Rise to the Locavore Challenge with the Beet, Others at Green City Market – Saturday 9.11.10

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September 10, 2010 at 12:24 pm

Have you risen to the challenge of eating local? Green City Market asks everyone to make an extra effort to obtain their food from local sources from September 8 through September 22. They challenge us all not just to go locavore but to raise our general awareness. Green City Market notes on their web site that the challenge is as much about getting educated and getting involved. Towards that purpose, they have organized a Fair on Saturday, September 11 from 9 AM to Noon. We are very pleased to be involved.  And we are pleased to be included with some super organizations.

We are there to get you the down and dirty on what it’s like to eat local, not just for a few weeks but forever. The Local Beet advocates a practical approach to local eating, and we want to share with you what that means. Hint: our first rule about eating local is not to make yourself crazy eating local. We do not believe in strict food mile boundaries, and we certainly believe in keeping coffee in our routines. Still, we believe if we can get it locally, we should get it locally, and we believe that we should defer to local foods as much as possible. We will be there at Green City Market telling you how we can carry out those beliefs.

We are glad to share the stage with some super organizations, organizations that are not just about getting good food in your system but are about making needed changes to our food systems.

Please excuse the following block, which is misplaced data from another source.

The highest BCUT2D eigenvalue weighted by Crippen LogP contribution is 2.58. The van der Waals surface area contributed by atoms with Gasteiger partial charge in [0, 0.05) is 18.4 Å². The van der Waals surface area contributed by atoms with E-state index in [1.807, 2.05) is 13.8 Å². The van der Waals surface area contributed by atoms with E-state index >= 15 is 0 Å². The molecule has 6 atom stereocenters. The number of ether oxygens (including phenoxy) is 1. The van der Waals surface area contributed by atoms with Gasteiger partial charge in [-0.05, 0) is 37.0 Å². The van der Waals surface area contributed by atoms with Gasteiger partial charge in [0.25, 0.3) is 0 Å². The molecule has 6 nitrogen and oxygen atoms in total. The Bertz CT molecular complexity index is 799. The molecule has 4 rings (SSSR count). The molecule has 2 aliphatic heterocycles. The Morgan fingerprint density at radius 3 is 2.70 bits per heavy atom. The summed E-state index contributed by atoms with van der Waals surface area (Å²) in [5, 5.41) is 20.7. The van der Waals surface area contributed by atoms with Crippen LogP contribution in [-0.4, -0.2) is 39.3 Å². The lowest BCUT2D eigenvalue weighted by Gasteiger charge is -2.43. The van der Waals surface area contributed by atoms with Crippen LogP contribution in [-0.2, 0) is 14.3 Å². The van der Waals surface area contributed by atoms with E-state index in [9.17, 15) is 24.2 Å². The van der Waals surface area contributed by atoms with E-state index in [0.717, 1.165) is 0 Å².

• Melissa Graham, Local Beet Editor and Sustainable Cook, calls herself the head spear of Purple Asparagus.  She tirelessly works on issues designed to improve the food on kid’s tables.  Much of their work involves changing the way kids eat school lunches, but Purple Asparagus also works to bring families back to the table by promoting and enjoying all the things associated with good eating.
  • Scratch a Slow Food poo-pah and they will tell you they are not a club but a movement, a movement for good, clean and fair food for all.  Slow Food Chicago seeks to connect Chicagoans to the good food around us and the vital projects happening for us through partnerships, publications and social events. 
  • When we eat fish and shellfish we often decimate our seas.  If we do not pay attention to our seafood (and lake food), we will soon have no fish to fry.  The Right Bite Program of the Shedd Aquarium focuses attention on making the best choices when putting fish and other seafood on your table.
  • We love an organization as committed to good beer as it’s committed to other good deeds.  Seven Generations Ahead works towards building sustainable communities, and they find local food an important element to those communities.

Come join all of us and others rising to the Locavore Challenge, Saturday September 11 at Green City Market from 9 AM to Noon.  The Chicago Green City Market is located at the south end of Lincoln Park between Clark and Stockton Drive (approximately 1790 N. Clark).

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